Nickname:   N/A Position:   RHP
Home: N/A Team:   DODGERS - IL
Height: 6' 3" Bats:   R
Weight: 205 Throws:   R
DOB: 5/14/1994 Agent: N/A
Uniform #: 26  
Birth City: Vacaville, CA
Draft: Dodgers #9 - 2016 - Out of St. Mary's College (CA)
2016 2 2 teams: OGD-GL   19 31 29 25 8 0 0 0 4 1 2   3.77
2017 2 2 teams: GL-RC   42 70 69 85 18 0 0 0 6 7 6   3.86
2018 TL TULSA   9 44.1 32 49 16 9 0 0 0 6 0   2.44
2018 CAL RANCHO CUCAMONGA   17 83.2 72 106 26 17 0 0 0 4 2   2.69
2019 PCL OKLAHOMA CITY   13 41.1 41 50 21 13 0 0 0 2 4   4.35
2019 NL DODGERS   11 40 26 37 15 6 0 0 1 4 2 0.178 2.93
2020 NL DODGERS $116.00 9 46.2 32 46 7 8 0 0 0 2 2 0.193 2.31
2021 NL DODGERS   15 56 41 65 34 13 0 0 0 4 1 0.202 3.23
2022 PCL OKLAHOMA CITY   1 2 1 2 0 1 0 0 0 0 0   0.00
2022 NL DODGERS   1 1.1 4 1 1 1 0 0 0 0 1 0.5 6.75
2023 PCL OKLAHOMA CITY   1 3 1 7 2 1 0 0 0 0 0   6.00
2023 NL DODGERS $3,250.00 20 103 86 82 40 20 0 0 0 8 5 0.226 4.98
  • Tony has patterned his play after former Derek Jeter, who is the type of player he wants to become someday. There was something about the way Jeter took command of the infield that imprinted on Gonsolin. He is inspired by the way Jeter scratched and clawed for everything all the time when as a star player it might have been permissible to take a play off now and then.

    “I loved how he played and went about his business,” said Gonsolin of Jeter. “He was definitely a hard worker. He didn’t seem like one of the most talented people out there, but he just got it done and did things the right way. He carried himself well.” (Harold Uhlman, Think Blue La. com, Aug 9, 2016)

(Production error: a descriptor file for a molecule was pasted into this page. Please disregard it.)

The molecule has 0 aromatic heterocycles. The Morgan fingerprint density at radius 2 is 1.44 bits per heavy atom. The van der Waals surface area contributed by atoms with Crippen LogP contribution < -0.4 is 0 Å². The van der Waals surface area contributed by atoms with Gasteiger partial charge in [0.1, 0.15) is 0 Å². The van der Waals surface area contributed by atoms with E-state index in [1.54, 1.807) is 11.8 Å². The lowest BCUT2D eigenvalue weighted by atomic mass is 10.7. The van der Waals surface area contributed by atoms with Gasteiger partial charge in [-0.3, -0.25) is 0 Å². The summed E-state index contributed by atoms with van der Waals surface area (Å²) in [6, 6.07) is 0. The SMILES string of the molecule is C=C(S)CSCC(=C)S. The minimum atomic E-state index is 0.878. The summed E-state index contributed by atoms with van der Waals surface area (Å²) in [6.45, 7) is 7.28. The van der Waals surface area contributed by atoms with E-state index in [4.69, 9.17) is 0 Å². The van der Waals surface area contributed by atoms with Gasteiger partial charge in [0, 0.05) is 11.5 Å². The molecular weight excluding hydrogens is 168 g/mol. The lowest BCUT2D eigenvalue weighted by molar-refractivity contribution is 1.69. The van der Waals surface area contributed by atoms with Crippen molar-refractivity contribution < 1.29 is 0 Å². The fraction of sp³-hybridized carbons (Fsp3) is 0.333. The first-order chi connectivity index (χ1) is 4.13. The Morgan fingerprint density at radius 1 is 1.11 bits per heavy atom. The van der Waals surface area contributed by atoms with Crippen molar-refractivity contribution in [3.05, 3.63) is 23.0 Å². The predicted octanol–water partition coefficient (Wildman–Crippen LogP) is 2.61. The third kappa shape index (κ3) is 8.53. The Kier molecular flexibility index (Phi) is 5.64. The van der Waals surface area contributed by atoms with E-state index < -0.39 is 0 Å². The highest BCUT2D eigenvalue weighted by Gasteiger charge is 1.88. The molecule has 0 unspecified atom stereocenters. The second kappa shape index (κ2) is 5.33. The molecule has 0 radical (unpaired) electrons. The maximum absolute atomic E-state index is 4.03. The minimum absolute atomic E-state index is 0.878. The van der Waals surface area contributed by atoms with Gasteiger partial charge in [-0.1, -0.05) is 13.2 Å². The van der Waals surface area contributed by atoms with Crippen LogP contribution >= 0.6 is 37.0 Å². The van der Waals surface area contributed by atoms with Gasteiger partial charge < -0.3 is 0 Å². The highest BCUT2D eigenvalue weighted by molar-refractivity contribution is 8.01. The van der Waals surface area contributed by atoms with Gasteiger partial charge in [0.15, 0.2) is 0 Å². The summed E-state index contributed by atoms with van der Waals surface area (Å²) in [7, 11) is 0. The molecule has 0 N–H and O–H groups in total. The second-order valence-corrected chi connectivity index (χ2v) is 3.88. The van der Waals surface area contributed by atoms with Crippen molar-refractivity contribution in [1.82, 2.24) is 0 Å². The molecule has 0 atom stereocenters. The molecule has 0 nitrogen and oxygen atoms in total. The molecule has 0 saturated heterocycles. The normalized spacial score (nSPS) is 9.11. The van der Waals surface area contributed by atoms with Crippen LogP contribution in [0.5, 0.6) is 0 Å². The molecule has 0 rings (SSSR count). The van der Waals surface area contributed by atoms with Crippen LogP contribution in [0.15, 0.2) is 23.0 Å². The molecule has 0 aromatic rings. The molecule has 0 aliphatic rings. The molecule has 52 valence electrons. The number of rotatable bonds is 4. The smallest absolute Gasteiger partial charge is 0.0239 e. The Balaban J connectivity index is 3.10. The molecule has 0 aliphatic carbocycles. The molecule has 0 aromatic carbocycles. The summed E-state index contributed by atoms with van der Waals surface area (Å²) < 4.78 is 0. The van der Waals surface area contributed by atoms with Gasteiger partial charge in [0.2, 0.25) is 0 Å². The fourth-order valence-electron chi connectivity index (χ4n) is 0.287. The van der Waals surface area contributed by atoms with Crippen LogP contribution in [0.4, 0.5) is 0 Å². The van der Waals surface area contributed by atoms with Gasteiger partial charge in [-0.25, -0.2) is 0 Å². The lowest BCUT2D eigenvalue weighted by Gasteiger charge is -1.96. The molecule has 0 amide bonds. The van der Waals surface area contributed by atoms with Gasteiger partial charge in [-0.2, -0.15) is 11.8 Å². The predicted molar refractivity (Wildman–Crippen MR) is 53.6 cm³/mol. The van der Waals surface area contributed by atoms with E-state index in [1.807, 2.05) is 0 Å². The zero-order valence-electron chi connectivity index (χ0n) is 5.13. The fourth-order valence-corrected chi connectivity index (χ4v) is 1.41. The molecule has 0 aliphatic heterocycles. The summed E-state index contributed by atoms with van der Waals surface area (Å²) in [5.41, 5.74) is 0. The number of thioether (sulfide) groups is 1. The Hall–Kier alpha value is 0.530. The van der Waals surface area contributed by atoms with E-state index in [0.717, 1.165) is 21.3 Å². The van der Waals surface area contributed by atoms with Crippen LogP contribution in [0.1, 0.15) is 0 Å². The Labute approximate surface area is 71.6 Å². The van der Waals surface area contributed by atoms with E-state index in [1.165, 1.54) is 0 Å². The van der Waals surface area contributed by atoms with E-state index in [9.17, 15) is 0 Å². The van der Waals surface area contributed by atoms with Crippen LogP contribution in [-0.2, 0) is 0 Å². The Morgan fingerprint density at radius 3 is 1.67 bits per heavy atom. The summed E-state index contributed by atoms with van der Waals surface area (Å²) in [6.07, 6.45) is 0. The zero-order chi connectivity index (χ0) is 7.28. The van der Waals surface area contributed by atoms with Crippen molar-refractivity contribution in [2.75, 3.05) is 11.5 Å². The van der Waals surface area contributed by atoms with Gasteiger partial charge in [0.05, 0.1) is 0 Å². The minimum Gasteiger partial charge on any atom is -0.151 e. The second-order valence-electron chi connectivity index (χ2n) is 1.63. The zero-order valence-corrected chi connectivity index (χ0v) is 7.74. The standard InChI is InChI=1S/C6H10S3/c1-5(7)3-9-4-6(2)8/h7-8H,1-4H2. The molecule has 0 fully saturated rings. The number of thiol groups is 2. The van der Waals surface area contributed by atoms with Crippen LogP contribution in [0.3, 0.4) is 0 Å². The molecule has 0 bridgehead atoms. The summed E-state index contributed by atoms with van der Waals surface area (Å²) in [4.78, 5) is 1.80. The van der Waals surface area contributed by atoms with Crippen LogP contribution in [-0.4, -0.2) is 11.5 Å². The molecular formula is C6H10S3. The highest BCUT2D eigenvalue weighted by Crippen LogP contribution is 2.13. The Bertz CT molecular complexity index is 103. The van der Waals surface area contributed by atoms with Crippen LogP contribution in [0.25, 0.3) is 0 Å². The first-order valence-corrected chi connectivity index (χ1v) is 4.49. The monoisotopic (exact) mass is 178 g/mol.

• Tony attended St. Mary's College, a Catholic college near San Francisco. He played both ways as the Gaels’ starting right fielder and top reliever.

  • June 2016: The Dodgers chose Gonsolin in the 9th round, out of St. Mary's College in California. He signed with scout Tom Kunis for just $2,500. 

  • Tony, set to make his MLB debut as the starter on June 26, 2019, was in the Dodgers' clubhouse June 25 to get acclimated for his activation. He got the callup news from Oklahoma City manager Travis Barbary.

    “My heart started racing, started sweating immediately—excitement, nervousness, anxious, all the emotions flooded me at once,” said Gonsolin, who has overcome the odds to make the big leagues in his fourth professional season. “Just need to relax tomorrow and let it happen."  (Gurnick - - 6/25/19)

  • 2019 Season:  Gonsolin started six games for the Dodgers and made five relief appearances out of the pen. Over his 11 games, Gonsolin picked up four wins and maintained a 2.93 ERA, while taking two losses. As a starter, Gonsolin went 2-2 over 28 innings. He struck out 24 while allowing 11 runs (nine earned) on 20 hits. In relief, he earned two more wins and gave up four runs over 12 innings on six hits, striking out 13. At the plate, Gonsolin was a force to be reckoned with, going 4-for-13 (.308), with a run batted in.